Here’s a look at Tiger Woods’ handicap index throughout his career

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At his peak, Tiger Woods had an absurdly low +9.3 handicap index.

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Golf is a unique sport in that there is a rating system for players — a handicap index — that gives players a sense of just how good they really are. Handicap indexes are great for everyday players because they give perspective on where their games are compared to others. It also provides a way for players to compete even if they are of different skill levels.

However, even with the handicap system, we rarely hear about what index pros carry. We got some insight on this earlier this week as Lou Stagner of DECADE Golf did some serious legwork and calculated the indexes for various PGA Tour pros. He calculated the scores for players between 2016 and 2020 and came up with some fascinating results which you can read here.

Yesterday Stagner took it a step further and published his calculations on Tiger Woods’ handicap index for the entirety of his pro career — from 1996 all the way to present day. You can see the full graph in the tweet below.

There are several interesting things to note about the graph, but before we get into those it is important to note that the x-axis is not labeled for years, so it’s difficult to parse out exactly when some of the peaks and valleys occurred.  Now to the data. Here are four observations from Tiger’s handicap index over the years.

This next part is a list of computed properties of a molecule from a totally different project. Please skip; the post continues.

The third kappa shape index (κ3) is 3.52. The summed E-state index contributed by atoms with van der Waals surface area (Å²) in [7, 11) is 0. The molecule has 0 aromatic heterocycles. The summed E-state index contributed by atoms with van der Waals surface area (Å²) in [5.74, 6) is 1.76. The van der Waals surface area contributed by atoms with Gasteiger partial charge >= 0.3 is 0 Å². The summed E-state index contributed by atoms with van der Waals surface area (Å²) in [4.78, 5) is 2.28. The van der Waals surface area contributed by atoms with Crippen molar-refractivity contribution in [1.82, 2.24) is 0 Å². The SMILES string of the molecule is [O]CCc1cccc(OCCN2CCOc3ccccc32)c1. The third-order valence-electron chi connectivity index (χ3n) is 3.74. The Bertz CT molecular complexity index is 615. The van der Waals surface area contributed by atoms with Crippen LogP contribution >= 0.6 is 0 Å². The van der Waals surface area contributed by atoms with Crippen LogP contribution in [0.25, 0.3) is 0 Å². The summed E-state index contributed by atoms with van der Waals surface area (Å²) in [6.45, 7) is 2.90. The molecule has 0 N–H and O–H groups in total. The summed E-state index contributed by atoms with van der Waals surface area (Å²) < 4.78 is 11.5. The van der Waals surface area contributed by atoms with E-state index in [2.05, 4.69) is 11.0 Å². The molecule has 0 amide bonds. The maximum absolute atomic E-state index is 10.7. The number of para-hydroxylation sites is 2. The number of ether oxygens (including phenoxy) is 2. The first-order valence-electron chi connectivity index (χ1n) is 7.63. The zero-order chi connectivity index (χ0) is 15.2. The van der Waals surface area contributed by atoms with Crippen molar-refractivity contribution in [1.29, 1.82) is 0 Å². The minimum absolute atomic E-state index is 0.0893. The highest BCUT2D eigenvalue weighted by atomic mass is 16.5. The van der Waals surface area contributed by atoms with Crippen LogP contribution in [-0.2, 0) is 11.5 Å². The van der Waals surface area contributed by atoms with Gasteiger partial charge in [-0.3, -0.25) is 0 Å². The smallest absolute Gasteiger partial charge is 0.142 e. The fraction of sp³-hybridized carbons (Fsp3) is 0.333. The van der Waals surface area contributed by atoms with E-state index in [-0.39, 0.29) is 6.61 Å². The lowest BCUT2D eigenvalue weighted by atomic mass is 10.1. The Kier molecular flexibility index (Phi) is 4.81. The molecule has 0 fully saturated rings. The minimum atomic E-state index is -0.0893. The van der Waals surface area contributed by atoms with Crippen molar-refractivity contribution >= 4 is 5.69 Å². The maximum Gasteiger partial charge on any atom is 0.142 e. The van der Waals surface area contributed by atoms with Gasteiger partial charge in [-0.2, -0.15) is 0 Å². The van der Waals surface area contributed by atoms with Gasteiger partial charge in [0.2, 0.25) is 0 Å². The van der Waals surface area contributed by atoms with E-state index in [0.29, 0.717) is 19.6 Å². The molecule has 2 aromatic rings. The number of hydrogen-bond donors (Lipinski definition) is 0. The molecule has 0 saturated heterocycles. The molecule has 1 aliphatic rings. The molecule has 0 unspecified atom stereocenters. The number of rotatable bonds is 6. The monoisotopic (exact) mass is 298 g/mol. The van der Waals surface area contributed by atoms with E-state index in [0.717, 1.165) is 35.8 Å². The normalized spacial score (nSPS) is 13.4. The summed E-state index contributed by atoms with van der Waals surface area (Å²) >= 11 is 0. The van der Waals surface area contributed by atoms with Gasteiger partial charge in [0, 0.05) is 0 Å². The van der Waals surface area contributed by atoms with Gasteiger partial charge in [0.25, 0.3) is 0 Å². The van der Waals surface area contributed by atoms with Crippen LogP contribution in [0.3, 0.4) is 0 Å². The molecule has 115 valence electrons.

1. He peaked at an absurd +9.3 index

That is just a disgustingly low index which he achieved in 2008. But when you look at his results in 2008 going back to late 2007, well, it makes sense. Starting in August of 2007 his results go as follows: 1-1-T2-1-1-1-1-1-5-2-1. During that stretch he won two World Golf Championships, the FedEx Cup and two majors, and he was only beaten by six (!) golfers in 11 events. It can be easy to become numb to just how good Tiger was in the 2000s, but when you look at the numbers you remember what a dominant force he was.

2. His average index was +6.7

While Tiger’s peak was impressive, the consistency he’s achieved is equally extraordinary. Even through four swing changes, countless injuries and a personal scandal, Tiger has kept his career average index lower than any other pro’s average index over just the past four years. Dustin Johnson leads that list with a +6.5 index, but that four-year stretch still doesn’t exceed Tiger’s 24-year pro career index.

3. He hit rock bottom in 2015

The mid-2010s were marred by significant struggles for Tiger as many (himself included) wondered if he would ever compete again at the highest level. He struggled with injuries during the 2015 season and his second-round 82 at the Waste Management Phoenix Open was the worst of his professional career. He also missed back-to-back cuts in majors for the first time. The 2015 season marked his first following a split from his swing coach Sean Foley, although the downward trend of his index occurred while the two were still working together in 2014.

4. His current index sits at +6.5

It might not be in the crazy-low territory he used to be in, but +6.5 is nothing to scoff at. Tiger might have struggled a bit after his win at the Masters last April, but as he displayed at the Presidents Cup (and The Match II for that matter), he is still very much in control of his game.  

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Zephyr Melton is an assistant editor for